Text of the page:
Louis Camilleri, executive director of Ferrari, recently confirmed that the Italian brand will launch a fully electric tourism "after" 2025. Meanwhile, the firm will bet on plug-in hybrids and hybrids (such as the SF90 Stradale), as according to the manager, today electric cars offer autonomy and insufficient charging times for a Ferrari.
Now, a series of images corresponding to the patents of the first electric Ferrari have been filtered. In these captures you can see that the car will use a total of four electric motors, each of them in charge of driving a single wheel. This means therefore that the first 100% electric Ferrari model will have all-wheel drive.
Thanks to this configuration, the vehicle will enjoy precise and dynamic behavior, since when each engine operates independently the control on the wheels will be absolute. In fact, Ferrari is highly likely to employ a torque vectoring system, because although it is not included in the leaked documents, it is a technology by which more and more manufacturers of electric sports are betting to increase the motor skills of their vehicles.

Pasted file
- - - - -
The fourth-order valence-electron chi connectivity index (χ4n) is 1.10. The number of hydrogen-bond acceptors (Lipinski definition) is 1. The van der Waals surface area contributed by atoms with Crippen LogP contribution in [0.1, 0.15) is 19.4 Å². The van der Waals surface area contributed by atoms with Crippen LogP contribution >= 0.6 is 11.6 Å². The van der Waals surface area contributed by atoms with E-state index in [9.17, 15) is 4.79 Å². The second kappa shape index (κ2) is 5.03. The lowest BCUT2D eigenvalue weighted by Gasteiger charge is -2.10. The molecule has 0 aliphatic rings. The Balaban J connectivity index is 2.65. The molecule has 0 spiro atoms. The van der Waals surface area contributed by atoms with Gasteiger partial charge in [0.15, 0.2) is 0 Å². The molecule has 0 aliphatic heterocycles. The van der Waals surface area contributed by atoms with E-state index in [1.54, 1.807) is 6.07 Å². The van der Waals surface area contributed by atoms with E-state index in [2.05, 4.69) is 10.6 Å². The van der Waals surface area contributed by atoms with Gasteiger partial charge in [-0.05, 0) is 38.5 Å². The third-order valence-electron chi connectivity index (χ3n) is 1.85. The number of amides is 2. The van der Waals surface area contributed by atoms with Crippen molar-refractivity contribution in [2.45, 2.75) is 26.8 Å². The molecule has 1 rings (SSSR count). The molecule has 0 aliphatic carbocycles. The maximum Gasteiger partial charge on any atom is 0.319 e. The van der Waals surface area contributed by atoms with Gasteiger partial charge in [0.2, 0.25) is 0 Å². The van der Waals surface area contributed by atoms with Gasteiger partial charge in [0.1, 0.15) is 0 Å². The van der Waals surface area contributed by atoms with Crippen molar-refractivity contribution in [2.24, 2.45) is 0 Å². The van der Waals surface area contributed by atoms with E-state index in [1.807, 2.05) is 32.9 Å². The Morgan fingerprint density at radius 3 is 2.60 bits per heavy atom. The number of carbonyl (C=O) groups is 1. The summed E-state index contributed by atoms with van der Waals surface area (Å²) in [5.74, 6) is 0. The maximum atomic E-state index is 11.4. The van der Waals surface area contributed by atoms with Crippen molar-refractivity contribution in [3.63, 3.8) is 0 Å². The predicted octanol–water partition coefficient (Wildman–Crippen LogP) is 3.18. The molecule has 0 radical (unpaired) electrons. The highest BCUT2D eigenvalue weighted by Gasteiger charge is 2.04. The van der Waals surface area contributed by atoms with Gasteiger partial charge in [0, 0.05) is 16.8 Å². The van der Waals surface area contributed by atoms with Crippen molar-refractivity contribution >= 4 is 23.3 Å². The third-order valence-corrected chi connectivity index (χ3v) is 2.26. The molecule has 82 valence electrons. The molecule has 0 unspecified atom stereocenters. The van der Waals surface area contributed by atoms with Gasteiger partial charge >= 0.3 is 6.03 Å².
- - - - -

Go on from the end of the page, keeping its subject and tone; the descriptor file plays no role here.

The model's battery will be housed in the free area between the rear wheels and the passenger compartment. This will allow electric Ferrari to enjoy a lower body than if the pack were placed under the seats. It is possible that the final configuration is similar to that of the old Tesla Roadster and that of the current Rimac, with the batteries located behind the seats, occupying the same space as a central thermal engine.
It should be noted that the patents of a system with a similar powertrain have also been filtered (that is, formed by four electric motors), but in which the battery is replaced by a combustion engine. This hybrid configuration (or plug-in hybrid, depending on the size of the battery that Ferrari wants to use) may reach the market sooner than 100% electric.
Ferrari, in the hands of Exor (the group owned by the Agnelli family, which also owns FCA FIAT-Chrysler), may benefit in the future from the electrification advances of the FCA-PSA group (both companies have just merge), because although the Italian brand is independent, there has always been an important technological transfer between Ferrari and FIAT (for example, the V6 engine of the Alfa Romeo Giulia QV is of Ferrari origin).